LeBron James uses it. So does Demi Moore.
It’s cryotherapy, the latest “wellness” trend, which entered central Ohio last week when Chill Cryotherapy opened in Gahanna.
Originally developed in the late 1970s in Japan as a pain-relief treatment similar to ice baths, cryotherapy has gained favor in the past decade or so as athletes and others have embraced it in pursuit of quicker recovery from muscle soreness.
Kristin Scott, a Victoria’s Secret merchandising executive, learned about it by reading an online posting.
“I follow every fitness and fashion blog,” she said, “and one day I saw a post that said, ‘Demi Moore uses this to stay young.’ So I started researching it. I found a cryotherapy salon across from the hotel I was staying at in New York. I’m always sore because I work out daily, so I decided to try it. I was immediately hooked.”
After visiting such salons in other cities she visited, she and her husband decided to open one in Columbus.
Chill Cryotherapy offers treatments that are localized, such as facials, as well as a whole-body treatment — or rather, whole body from the neck down.
For the localized treatments, a staff member aims a stream of cold smoke from a liquid-nitrogen tank for about six minutes at the body part being treated. Clothes and makeup can be left on.
The whole-body treatment is done in a booth — a “cryo sauna” — and takes three minutes. A staff member pumps the booth full of the cold smoke, sending the temperature inside down to minus 264 degrees and pushing skin temperature down to 45 degrees.
“It’s really fast,” Scott said. “You can practically leave your car running.”
A whole-body treatment costs $50. Discounts are available for multiple visits; a month of an unlimited number of visits costs $350. Localized treatments and facials are $30 for one treatment, $75 for three or $200 for 10.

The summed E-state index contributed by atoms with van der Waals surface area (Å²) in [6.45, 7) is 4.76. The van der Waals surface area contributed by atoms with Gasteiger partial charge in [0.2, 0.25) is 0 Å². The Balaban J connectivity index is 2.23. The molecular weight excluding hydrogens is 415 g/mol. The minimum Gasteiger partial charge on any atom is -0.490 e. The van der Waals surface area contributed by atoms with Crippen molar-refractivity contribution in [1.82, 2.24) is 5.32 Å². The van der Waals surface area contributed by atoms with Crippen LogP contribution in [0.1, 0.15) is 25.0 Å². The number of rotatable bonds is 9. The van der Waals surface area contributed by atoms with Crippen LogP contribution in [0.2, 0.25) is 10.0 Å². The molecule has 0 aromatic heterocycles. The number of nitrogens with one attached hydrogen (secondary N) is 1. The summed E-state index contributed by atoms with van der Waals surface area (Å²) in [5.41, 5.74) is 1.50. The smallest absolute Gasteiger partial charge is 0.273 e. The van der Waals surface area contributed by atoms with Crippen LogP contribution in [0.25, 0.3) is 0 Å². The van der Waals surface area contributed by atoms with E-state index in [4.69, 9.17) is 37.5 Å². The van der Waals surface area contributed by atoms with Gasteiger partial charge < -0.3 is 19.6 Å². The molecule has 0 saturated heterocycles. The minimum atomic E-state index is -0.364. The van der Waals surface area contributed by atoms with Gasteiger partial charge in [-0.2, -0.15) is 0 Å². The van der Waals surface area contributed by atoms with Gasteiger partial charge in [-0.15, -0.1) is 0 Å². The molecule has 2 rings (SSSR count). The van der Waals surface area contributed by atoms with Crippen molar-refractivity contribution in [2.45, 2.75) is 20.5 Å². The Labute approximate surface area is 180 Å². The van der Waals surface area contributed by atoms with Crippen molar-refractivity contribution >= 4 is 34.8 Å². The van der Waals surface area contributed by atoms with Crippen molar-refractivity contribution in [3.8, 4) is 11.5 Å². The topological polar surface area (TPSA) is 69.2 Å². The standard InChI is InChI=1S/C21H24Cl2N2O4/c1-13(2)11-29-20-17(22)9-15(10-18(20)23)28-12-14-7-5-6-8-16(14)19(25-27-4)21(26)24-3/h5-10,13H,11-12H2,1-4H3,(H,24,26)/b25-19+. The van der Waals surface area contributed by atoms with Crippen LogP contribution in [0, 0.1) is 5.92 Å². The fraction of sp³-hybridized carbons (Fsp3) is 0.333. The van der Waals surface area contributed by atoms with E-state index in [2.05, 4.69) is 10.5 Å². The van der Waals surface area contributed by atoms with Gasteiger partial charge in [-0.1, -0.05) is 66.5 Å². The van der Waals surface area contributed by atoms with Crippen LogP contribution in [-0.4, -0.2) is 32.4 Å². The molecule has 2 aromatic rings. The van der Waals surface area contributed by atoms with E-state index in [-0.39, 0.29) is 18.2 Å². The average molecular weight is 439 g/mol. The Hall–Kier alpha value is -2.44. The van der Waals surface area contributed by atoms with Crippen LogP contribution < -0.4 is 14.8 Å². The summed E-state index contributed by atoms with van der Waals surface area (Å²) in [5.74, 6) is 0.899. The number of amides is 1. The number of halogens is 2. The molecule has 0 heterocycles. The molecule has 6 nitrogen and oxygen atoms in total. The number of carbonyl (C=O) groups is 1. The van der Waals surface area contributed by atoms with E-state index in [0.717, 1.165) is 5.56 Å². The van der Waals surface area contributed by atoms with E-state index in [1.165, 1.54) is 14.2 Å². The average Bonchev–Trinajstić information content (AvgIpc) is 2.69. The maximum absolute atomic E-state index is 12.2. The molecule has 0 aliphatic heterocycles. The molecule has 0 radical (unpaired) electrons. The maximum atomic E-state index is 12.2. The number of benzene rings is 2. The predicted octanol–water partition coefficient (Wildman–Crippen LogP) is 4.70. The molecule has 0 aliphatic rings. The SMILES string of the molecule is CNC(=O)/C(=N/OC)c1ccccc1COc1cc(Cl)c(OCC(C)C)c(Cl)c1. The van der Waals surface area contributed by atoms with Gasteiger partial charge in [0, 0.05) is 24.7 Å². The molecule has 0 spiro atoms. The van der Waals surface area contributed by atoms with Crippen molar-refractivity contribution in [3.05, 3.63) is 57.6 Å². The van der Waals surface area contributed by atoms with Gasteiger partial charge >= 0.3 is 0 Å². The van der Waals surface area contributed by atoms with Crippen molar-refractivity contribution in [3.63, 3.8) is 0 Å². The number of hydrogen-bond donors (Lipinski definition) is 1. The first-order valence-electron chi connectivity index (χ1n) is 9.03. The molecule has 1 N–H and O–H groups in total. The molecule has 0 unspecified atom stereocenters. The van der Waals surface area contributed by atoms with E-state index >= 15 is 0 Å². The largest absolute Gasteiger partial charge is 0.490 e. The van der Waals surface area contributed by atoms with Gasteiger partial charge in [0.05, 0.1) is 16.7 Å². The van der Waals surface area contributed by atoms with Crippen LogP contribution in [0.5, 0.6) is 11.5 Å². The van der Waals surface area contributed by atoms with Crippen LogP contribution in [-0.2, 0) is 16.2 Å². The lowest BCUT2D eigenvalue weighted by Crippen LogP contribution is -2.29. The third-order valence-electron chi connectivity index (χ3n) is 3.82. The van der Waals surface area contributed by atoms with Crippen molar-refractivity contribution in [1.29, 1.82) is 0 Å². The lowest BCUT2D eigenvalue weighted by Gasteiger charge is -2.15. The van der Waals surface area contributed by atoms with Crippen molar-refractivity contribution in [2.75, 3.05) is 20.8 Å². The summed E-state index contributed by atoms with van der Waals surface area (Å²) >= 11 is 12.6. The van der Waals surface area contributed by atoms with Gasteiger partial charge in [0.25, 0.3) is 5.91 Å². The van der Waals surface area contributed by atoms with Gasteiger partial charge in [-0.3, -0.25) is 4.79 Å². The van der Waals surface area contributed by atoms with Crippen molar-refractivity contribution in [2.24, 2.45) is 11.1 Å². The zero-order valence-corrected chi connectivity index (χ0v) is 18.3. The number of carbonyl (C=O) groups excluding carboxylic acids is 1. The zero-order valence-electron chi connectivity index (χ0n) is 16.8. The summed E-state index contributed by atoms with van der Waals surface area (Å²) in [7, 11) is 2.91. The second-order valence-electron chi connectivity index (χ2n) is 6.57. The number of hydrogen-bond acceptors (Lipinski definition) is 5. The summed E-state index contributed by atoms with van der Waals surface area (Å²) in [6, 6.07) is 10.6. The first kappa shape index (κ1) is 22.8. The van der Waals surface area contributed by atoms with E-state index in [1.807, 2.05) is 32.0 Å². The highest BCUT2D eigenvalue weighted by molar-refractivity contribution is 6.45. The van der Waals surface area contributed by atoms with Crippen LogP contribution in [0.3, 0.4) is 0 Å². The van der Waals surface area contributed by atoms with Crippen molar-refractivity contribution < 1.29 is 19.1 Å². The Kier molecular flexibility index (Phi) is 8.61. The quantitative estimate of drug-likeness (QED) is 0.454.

Scott recommends that men wear underwear during the whole-body treatment while women should wear underwear and a bra without wires. In fact, nothing containing metal should be worn in the booth. The salon provides socks, slippers and gloves, all to be worn in the booth. That’s key for avoiding discomfort or frostbite.
“It’s colder than jumping in the snow on the coldest day of the year,” said Luke King, a customer who had come in to ease pain from back surgery. “It feels good.”
While the cryotherapy treatment might feel good, “it’s not a medical device,” Scott said. “It’s a wellness device.”
Anyone with high blood pressure or heart disease should avoid the treatment.
The treatment forces the body to pull blood from extremities, she said.
“Then you step out, and all that blood is newly enriched and oxygenated. All the inflammation is reduced. That’s why it’s popular with pro athletes. They can use this and go right back to their workout.”
At least that’s what athletes, including the Cleveland Cavaliers star James, believe. A booth was put to use this summer when the Cavaliers installed one in their training facility during the team’s run to the NBA Finals.
For an athlete such as James, the advantage is that the treatment is faster and less messy than an ice bath, said Dr. Michael Jonesco of the Ohio State University Sports Medicine team.
“But for most of us, there’s not a whole lot of advantage compared to a whole-body ice-water immersion,” he said.
The treatment might work well at cooling some tissues, which can be helpful in treating sprains and other soft-tissue injuries.
“They’ve done studies looking at soft tissue and how well (cryotherapy) can cool an area compared to an ice bag or immersion in an ice bath,” Jonesco said. “An ice bag is most effective. Ice bath and cryotherapy are about equal.”
Local athletes who have tried out the booth include members of the Columbus Crew SC, the Columbus Blue Jackets, the OSU baseball team and numerous weekend warriors.
One of the latter group is Candice Nowinski of New Albany, a half-marathoner who credits the cryo sauna with helping her rev up her running.
“I cut 25 seconds off my mile,” Nowinski said. “I’ve been working hard, but my legs haven’t been tired. When I ran, it didn’t feel like I was working that hard.”
Although open only a week, the salon is doing well, Scott said, and groups have been inquiring about bachelorette parties.
Expansion plans are in the works, she said. “There’s definitely a demand.”